Bloom not only sided with the defense, but sprinkles her ruling with its wording of correctly formulated arguments. “The Response proceeds to show that ‘[n]ot every shadow is a monster,’ and that the evidence Plaintiffs rely upon are not ‘even forgeries in the first place[.]’”
In general, Bloom chose to give Wright the benefit of the doubt. For example, Although a document claiming to be from 2011 appears to cite a law that wasn’t enacted until 2013, Bloom agrees that this could easily be an error or typo and thus not an intentional fraud.
“Defendant argues that although the W&K operating agreement, allegedly executed in February 2011, references the Florida Revised Limited Liability Company Act, which was not enacted until June 2013, Plaintiffs ‘fail to consider that the ‘Florida Limited Liability Company Act,’ (i.e., without the ‘revised’) did exist when the document purports to have been drafted.’ Thus, Defendant submits that it is “entirely possible that the document contains a miscite,’ and as such it is not clear and convincing evidence of fraud.”
“Miscite” is an underused term (and weird genre of rock music!) meaning that a fact or figure is cited from a bibliographical source, however the information in that citation is incorrect for any number of reasons.
What the meaning of the word ‘is’ is.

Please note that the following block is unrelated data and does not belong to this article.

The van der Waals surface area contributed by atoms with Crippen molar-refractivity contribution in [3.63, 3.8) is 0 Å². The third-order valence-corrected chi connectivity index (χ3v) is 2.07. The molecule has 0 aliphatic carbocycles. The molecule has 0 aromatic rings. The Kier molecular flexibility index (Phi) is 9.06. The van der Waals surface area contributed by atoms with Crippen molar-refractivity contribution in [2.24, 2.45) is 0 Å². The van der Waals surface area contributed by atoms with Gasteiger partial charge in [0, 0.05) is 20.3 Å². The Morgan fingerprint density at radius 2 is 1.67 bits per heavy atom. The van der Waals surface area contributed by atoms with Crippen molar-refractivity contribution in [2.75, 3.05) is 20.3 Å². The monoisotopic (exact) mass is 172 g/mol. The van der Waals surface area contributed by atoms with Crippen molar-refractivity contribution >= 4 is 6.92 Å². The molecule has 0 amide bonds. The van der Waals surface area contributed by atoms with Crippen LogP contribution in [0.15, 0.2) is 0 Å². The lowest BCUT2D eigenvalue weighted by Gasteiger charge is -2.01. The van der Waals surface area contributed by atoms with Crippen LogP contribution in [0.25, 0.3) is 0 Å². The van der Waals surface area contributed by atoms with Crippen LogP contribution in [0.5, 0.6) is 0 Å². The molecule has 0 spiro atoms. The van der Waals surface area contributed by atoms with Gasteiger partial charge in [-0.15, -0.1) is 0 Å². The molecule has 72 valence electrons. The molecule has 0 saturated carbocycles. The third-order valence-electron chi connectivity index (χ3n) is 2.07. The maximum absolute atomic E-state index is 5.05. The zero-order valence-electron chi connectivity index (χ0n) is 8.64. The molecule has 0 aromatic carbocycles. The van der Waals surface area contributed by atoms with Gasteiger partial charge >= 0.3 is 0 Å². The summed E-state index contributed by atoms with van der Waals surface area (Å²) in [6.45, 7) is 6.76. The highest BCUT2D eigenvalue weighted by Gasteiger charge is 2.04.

When it comes to the so-called Tulip Trust Wright has said contains the private keys needed to unlock 1.1 million bitcoins, Bloom was also forgiving in the name of autism.
“Defendant argues that his Notice of Compliance provided Plaintiffs with ‘precisely the information they demanded—a list of what [Defendant] believes to be bitcoin that he mined prior to December 31, 2013.’ He notes that ‘while the Notice of Compliance could have been clearer as to the exact circumstances of how defendant received the list of bitcoin, it does not follow that defendant intentionally set out to deceive this Court, especially when one considers defendant’s autism diagnosis.’”
Here’s what I know from years of interviewing Craig Wright: he has an uncanny ability to answer your question to the letter and he leaves it up to you to sort out what he means. Often the real answer is staring you in the face and you can’t see it.
Judge Bloom cited Tarasewicz v. Royal Caribbean Cruises Ltd from 2016, which states, “Although Plaintiff’s [cognitive] impairment does not explain every inconsistent statement, it undermines Defendants’ argument that the inconsistencies were the product of a deliberate scheme to defraud the court.”
The intent is what sells it. Judge Bloom agreed that turning over a document during discovery is a different action than forging a document and THEN turning it over.
Let the jury decide
Moreover, she ruled that while the allegations are serious and have strong evidence backing them, Wright’s legal team had answers rebutting the charges.
“[S]ignificant factual disputes abound regarding the evidence presented, the role and importance of various pieces of evidence in the case, Defendant’s intentions, and the credibility of witnesses,” Judge Bloom wrote. “These determinations, and factual inferences and legal conclusions to be derived from them, are best suited for a jury to make as fact finder at trial, not for the Court to make.”